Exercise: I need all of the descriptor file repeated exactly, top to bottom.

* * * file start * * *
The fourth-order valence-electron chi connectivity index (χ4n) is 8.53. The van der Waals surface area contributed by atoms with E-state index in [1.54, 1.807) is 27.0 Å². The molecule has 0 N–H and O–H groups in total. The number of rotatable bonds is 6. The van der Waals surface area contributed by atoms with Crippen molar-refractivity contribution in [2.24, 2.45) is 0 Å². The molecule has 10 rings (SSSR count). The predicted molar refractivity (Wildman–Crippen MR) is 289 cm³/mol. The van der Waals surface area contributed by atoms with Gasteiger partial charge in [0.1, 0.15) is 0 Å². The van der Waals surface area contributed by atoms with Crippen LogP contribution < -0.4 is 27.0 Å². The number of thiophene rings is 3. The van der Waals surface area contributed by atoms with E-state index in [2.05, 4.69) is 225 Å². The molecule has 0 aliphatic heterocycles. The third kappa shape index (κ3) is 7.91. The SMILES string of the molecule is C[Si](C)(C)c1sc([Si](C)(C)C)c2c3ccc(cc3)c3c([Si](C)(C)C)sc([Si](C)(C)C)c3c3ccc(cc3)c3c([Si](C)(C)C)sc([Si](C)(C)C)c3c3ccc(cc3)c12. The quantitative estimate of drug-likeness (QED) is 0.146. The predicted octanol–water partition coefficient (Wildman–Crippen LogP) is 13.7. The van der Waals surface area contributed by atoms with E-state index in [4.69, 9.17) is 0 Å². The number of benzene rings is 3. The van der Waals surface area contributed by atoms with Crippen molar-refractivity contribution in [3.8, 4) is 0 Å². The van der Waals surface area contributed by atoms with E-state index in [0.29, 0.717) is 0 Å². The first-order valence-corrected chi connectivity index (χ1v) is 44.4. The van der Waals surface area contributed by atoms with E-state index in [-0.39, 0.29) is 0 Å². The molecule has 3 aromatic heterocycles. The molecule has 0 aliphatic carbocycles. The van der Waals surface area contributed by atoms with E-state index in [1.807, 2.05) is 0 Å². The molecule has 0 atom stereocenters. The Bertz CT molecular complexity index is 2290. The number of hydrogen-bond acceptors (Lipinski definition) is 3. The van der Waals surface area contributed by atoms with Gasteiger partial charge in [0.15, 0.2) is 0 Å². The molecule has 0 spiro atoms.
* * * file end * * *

The fourth-order valence-electron chi connectivity index (χ4n) is 8.53. The van der Waals surface area contributed by atoms with E-state index in [1.54, 1.807) is 27.0 Å². The molecule has 0 N–H and O–H groups in total. The number of rotatable bonds is 6. The van der Waals surface area contributed by atoms with Crippen molar-refractivity contribution in [2.24, 2.45) is 0 Å². The molecule has 10 rings (SSSR count). The predicted molar refractivity (Wildman–Crippen MR) is 289 cm³/mol. The van der Waals surface area contributed by atoms with Gasteiger partial charge in [0.1, 0.15) is 0 Å². The van der Waals surface area contributed by atoms with Crippen LogP contribution < -0.4 is 27.0 Å². The number of thiophene rings is 3. The van der Waals surface area contributed by atoms with E-state index in [2.05, 4.69) is 225 Å². The molecule has 0 aliphatic heterocycles. The third kappa shape index (κ3) is 7.91. The SMILES string of the molecule is C[Si](C)(C)c1sc([Si](C)(C)C)c2c3ccc(cc3)c3c([Si](C)(C)C)sc([Si](C)(C)C)c3c3ccc(cc3)c3c([Si](C)(C)C)sc([Si](C)(C)C)c3c3ccc(cc3)c12. The quantitative estimate of drug-likeness (QED) is 0.146. The predicted octanol–water partition coefficient (Wildman–Crippen LogP) is 13.7. The van der Waals surface area contributed by atoms with E-state index in [4.69, 9.17) is 0 Å². The number of benzene rings is 3. The van der Waals surface area contributed by atoms with Crippen molar-refractivity contribution in [3.8, 4) is 0 Å². The van der Waals surface area contributed by atoms with E-state index in [0.29, 0.717) is 0 Å². The first-order valence-corrected chi connectivity index (χ1v) is 44.4. The van der Waals surface area contributed by atoms with E-state index in [-0.39, 0.29) is 0 Å². The molecule has 3 aromatic heterocycles. The molecule has 0 aliphatic carbocycles. The van der Waals surface area contributed by atoms with E-state index in [1.807, 2.05) is 0 Å². The molecule has 0 atom stereocenters. The Bertz CT molecular complexity index is 2290. The number of hydrogen-bond acceptors (Lipinski definition) is 3. The van der Waals surface area contributed by atoms with Gasteiger partial charge in [0.15, 0.2) is 0 Å². The molecule has 0 spiro atoms.